Posts tagged: Charter Schools
Initiative 1240, which would allow the state to set up as many as 40 charter schools over the next five years, has a slight lead statewide and in Spokane County.
For a map on the state results on I-1240, click here.
For a closer look at the Spokane County vote, click on the PDF document below
With just two weeks left for voters to return their general election ballots, large amounts of money are flowing into some Washington campaigns for top offices and measures that propose major changes to state law.
The state Democratic Party reported a $350,000 contribution Monday to its gubernatorial candidate Jay Inslee, who a local poll suggests is tied with Republican Rob McKenna, and campaign disclosure records show is running behind in the money race. . .
A poll of 500 Washington voters conducted by 360 Strategies said McKenna and Inslee are each supported by 46 percent of those surveyed through the weekend. McKenna has raised about $12.1 million and Inslee about $10.6 milllion, although the Democratic former congressman’s totals don’t yet include Monday’s contribution from the state party, or a $93,000 contribution last week.
At this point in the campaign, state law requires candidates and donors to report any contribution of more than $1,000 as a “last-minute contribution” on a special form. To see the latest update of the PDC last-minute contribution list, click here.
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OLYMPIA — An initiative which will be the fourth attempt to get voter approval for charter schools will be on the November ballot.
Initiative 1240 has enough valid signatures to qualify for the Nov. 6 election, the Secretary of State's office said this afternoon.
Although supporters had a mere 21 days to collect signatures, they turned in about 115,000 more than the 241,000 needed to put an initiative on the ballot. They accomplished that largely with paid signature gatherers, paying almost $2.1 million to a California company, PCI Consultants.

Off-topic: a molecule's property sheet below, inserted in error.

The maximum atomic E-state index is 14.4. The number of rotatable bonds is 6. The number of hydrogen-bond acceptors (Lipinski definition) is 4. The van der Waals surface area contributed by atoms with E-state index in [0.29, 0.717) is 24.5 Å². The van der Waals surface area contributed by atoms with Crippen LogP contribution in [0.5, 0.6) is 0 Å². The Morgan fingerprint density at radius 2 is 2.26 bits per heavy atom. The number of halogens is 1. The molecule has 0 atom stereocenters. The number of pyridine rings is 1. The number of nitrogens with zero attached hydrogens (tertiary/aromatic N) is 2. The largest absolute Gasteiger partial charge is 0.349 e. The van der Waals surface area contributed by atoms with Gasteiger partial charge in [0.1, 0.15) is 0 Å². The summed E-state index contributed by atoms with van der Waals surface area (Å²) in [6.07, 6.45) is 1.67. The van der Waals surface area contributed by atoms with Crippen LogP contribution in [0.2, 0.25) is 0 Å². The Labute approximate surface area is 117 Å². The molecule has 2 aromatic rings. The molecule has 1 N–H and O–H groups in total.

The state Elections Division said a random sampling of the petitions showed a rejection rate of about 16 percent, resulting in I-1240 qualifying as the sixth ballot measure for this fall.
Under the initiative, a charter school would be a public school governed by a special board and operated under a special contract that outlines powers, responsibilities and performance expectations. As many as 40 such schools could be set up in the state over the next five years, either by public school districts or nonprofit organizations. The per-pupil allotment that a public school would get would go to the charter school for its students.
Voters have turned down charter school proposals in 1996, 2000 and 2004.
OLYMPIA — Supporters of a ballot measure to put charter schools on the Washington ballot for the fourth time paid more than $2 million to an out-of-state firm to gather the signatures that virtually assure them of a vote.
Reports filed with the state Public Disclosure Commission show the campaign for Initiative 1240 paid about $2.1 million to PCI Consultants Inc. of Calabasas, Calif. A spokeswoman for the campaign had refused to reveal the amount spent on signature-gathering, or the company that received it, when supporters turned in signatures last Friday.
That expenditure allowed I-1240 to gather about 350,000 signatures, almost 110,000 more than the minimum required to qualify for the ballot, in a little more than three weeks. That's far more than the cushion recommended by the Secretary of State's office, and makes certification all but certain.
PCI has a long track record of gathering signatures for ballot measures in Washington, receiving a total of more than $8.3 million over the last seven years, campaign disclosulre records show. It was paid to gather signatures last year for I-502, the marijuana legalization proposal on this year's ballot, as well as for an initiative that required more training for home health care workers and one that would require more humane treatment of farm animals. In 2010, it was paid to gather signatures for a proposal to impose an income tax on upper income residents and for one of two plans to end state control of liquor sales.
All but the farm animal initiative reached the ballot. But of the three that went before voters in the last two general elections, only I-1163, the home health care worker proposal, passed.